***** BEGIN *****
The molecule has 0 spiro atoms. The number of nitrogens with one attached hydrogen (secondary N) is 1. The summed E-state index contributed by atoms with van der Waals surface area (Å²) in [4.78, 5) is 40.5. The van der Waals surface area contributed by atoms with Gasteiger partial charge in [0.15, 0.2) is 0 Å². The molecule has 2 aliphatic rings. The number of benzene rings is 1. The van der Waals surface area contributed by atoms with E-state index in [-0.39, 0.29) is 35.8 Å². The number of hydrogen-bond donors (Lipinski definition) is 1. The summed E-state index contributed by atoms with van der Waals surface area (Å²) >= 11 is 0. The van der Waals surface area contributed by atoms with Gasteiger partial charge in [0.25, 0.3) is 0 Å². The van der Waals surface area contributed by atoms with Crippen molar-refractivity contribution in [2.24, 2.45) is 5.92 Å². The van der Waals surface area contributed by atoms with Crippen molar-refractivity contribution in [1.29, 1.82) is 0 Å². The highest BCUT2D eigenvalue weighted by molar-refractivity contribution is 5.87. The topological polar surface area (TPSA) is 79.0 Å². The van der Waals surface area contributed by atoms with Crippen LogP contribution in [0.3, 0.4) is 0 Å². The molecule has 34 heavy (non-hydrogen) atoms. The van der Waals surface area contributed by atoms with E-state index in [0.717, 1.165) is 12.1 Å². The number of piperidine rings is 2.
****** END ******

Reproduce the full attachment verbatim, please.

The molecule has 0 spiro atoms. The number of nitrogens with one attached hydrogen (secondary N) is 1. The summed E-state index contributed by atoms with van der Waals surface area (Å²) in [4.78, 5) is 40.5. The van der Waals surface area contributed by atoms with Gasteiger partial charge in [0.15, 0.2) is 0 Å². The molecule has 2 aliphatic rings. The number of benzene rings is 1. The van der Waals surface area contributed by atoms with E-state index in [-0.39, 0.29) is 35.8 Å². The number of hydrogen-bond donors (Lipinski definition) is 1. The summed E-state index contributed by atoms with van der Waals surface area (Å²) >= 11 is 0. The van der Waals surface area contributed by atoms with Gasteiger partial charge in [0.25, 0.3) is 0 Å². The van der Waals surface area contributed by atoms with Crippen molar-refractivity contribution in [2.24, 2.45) is 5.92 Å². The van der Waals surface area contributed by atoms with Crippen molar-refractivity contribution in [1.29, 1.82) is 0 Å². The highest BCUT2D eigenvalue weighted by molar-refractivity contribution is 5.87. The topological polar surface area (TPSA) is 79.0 Å². The van der Waals surface area contributed by atoms with Crippen LogP contribution in [0.3, 0.4) is 0 Å². The molecule has 34 heavy (non-hydrogen) atoms. The van der Waals surface area contributed by atoms with E-state index in [0.717, 1.165) is 12.1 Å². The number of piperidine rings is 2.